News ID: 315872
Published: 1248 GMT August 30, 2021

Iran warns US against blocking fuel shipments to Lebanon

Iran warns US against blocking fuel shipments to Lebanon

Tehran never withheld friendly hand from Riyadh: Spokesman

The United States is in no position to block Iran’s trade with other countries, said Foreign Ministry spokesman Saeed Khatibzadeh on Monday, referring to Iranian fuel shipments to Lebanon as the Mediterranean country suffers from ongoing shortages amid US sanctions.

“The US is not in a position to block legitimate trade. We are very serious about exercising our sovereignty and everyone should know that legitimate trade in this sphere is one of the basic principles of international law,” Khatibzadeh said during a virtual press conference on Monday.

Two weeks ago, Sayyed Hassan Nasrallah, the secretary general of Lebanon’s Hezbollah resistance movement, announced that a ship carrying Iranian fuel was about to set sail for Lebanon, warning that the vessel and the tankers subsequently carrying Iranian fuel would be regarded as “Lebanese territory”, Press TV wrote.

Just a few hours after Nasrallah’s announcement, U.S. Ambassador to Lebanon Dorothy Shea claimed that the administration of U.S. President Joe Biden would help Lebanon get Egyptian gas.

The Hezbollah leader later said the first tanker was already on its way to Lebanon, promising that more ships would follow despite U.S. opposition, and deriding Shea’s plan as an act of “selling illusions to the Lebanese”.

During his press conference last week, Khatibzadeh voiced Iran’s readiness to sell fuel to the Lebanese government in addition to the country’s businessmen.

The sales will continue as long as Iran has a customer in Lebanon and there is demand for fuel there, he said.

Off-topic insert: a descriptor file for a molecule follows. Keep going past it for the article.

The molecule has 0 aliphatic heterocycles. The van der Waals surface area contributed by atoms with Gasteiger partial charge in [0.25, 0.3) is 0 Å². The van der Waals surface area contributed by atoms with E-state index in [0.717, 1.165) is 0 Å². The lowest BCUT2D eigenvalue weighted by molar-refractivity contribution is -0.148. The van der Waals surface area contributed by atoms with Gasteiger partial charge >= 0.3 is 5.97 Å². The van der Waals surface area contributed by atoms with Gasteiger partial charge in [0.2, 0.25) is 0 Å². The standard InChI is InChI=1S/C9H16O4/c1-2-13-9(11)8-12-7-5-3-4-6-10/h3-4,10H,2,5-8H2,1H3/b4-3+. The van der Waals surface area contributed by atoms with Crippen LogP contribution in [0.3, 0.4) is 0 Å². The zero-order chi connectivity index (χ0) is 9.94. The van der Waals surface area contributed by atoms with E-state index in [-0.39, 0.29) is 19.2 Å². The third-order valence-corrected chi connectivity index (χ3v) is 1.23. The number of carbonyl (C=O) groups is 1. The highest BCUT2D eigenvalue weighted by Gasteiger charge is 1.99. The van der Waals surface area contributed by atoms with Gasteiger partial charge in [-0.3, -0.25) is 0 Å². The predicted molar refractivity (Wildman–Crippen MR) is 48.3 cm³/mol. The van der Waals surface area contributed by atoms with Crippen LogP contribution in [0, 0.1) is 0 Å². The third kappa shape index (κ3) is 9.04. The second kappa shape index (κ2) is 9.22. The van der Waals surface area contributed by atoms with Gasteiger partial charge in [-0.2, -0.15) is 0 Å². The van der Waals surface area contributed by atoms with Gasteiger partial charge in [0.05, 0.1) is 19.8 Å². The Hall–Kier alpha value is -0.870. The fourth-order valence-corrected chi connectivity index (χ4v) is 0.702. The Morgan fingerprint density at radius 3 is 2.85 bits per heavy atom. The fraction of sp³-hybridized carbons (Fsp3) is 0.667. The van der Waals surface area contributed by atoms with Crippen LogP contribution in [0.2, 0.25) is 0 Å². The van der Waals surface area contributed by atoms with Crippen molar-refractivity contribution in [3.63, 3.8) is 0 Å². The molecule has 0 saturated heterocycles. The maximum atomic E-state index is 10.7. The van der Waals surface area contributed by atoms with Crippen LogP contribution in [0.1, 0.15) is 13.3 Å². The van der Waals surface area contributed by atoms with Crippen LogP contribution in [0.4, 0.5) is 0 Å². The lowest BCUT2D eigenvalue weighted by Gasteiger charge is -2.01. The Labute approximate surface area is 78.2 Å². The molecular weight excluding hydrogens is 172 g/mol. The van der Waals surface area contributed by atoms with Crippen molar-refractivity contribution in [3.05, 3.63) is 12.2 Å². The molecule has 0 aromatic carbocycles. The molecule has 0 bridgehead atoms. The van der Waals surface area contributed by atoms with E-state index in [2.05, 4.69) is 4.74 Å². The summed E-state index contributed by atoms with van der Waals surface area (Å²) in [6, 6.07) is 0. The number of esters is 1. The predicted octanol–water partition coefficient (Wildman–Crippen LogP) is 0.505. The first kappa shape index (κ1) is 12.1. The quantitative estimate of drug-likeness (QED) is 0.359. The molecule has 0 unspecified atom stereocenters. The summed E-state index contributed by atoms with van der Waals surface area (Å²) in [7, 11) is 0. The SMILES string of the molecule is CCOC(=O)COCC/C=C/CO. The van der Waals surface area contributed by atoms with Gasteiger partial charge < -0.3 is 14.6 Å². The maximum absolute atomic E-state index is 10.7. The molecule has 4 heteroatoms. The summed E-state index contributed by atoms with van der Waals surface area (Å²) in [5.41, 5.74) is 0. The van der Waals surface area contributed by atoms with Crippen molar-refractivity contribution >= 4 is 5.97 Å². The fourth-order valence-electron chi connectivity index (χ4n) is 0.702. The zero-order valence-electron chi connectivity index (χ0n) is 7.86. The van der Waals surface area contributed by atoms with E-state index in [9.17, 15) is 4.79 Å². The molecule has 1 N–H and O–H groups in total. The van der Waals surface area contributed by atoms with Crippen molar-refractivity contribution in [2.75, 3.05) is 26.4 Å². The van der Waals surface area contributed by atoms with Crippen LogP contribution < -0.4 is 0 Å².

Making a reference to plans to provide Lebanon with fuel from other countries, the Iranian spokesman said other producers should not hesitate if they can alleviate the suffering of the Lebanese people.

“Neither the U.S. nor any other country is above the law to stop legitimate trade” between Iran and Lebanon, he reiterated, adding that the sale is a decision made by the Islamic Republic.

Fuel shortages have hit factories and businesses across Lebanon, threatening to halt transportation and other vital sectors in the Arab country, which is already struggling with its worst economic crisis.

The plan to send Iranian fuel to Lebanon is seen as a watershed in breaking U.S. sanctions, which have targeted both countries.

Khatibzadeh said the Lebanese are an affluent people and do not need donations from others, adding “some countries should stop politicizing the issues and allow the Lebanese people to meet their needs”.

 

‘No deadlock’ in Saudi talks

Elsewhere during his press conference, Khatibzadeh was asked whether negotiations between Iran and Saudi Arabia held in the Iraqi capital Baghdad had reached an impasse, to which he responded in the negative and explained that “there is no deadlock that cannot be broken between the two great countries”.

“It only requires political will and action in both capitals,” he said.

“Saudi Arabia is our neighbor in this region. [Iran] and Saudi Arabia have a lot in common for [achieving] peace and stability in the region. Iran has never withheld its friendly hand from Riyadh,” he added.

The spokesman further said that whenever Riyadh showed a willingness to act on the basis of the established regional mechanism, Iran welcomed it.

Baghdad has been hosting talks between the two regional heavyweights in recent months on mending ties severed in 2016.

Late in April, Tehran welcomed “a change in Saudi Arabia’s tone” toward the Islamic Republic, as observed in Saudi Crown Prince Mohammed bin Salman’s earlier interview, during which he said he wanted to have a “good and distinguished relationship” with Iran, striking a different note from Riyadh’s usual demonization of Iran.

On Saturday, Iraq hosted the Baghdad International Conference for Cooperation and Participation. One of the objectives in the event was to help ease tensions between Iran and Saudi Arabia.

Khatibzadeh thanked Iraq’s constructive role, noting that three rounds of talks have been held between Riyadh and Tehran, which could continue if needed.

He also said no new talks were held between Iran and Saudi Arabia on the sidelines of the Saturday conference attended by both sides’ foreign ministers.

 

 

   
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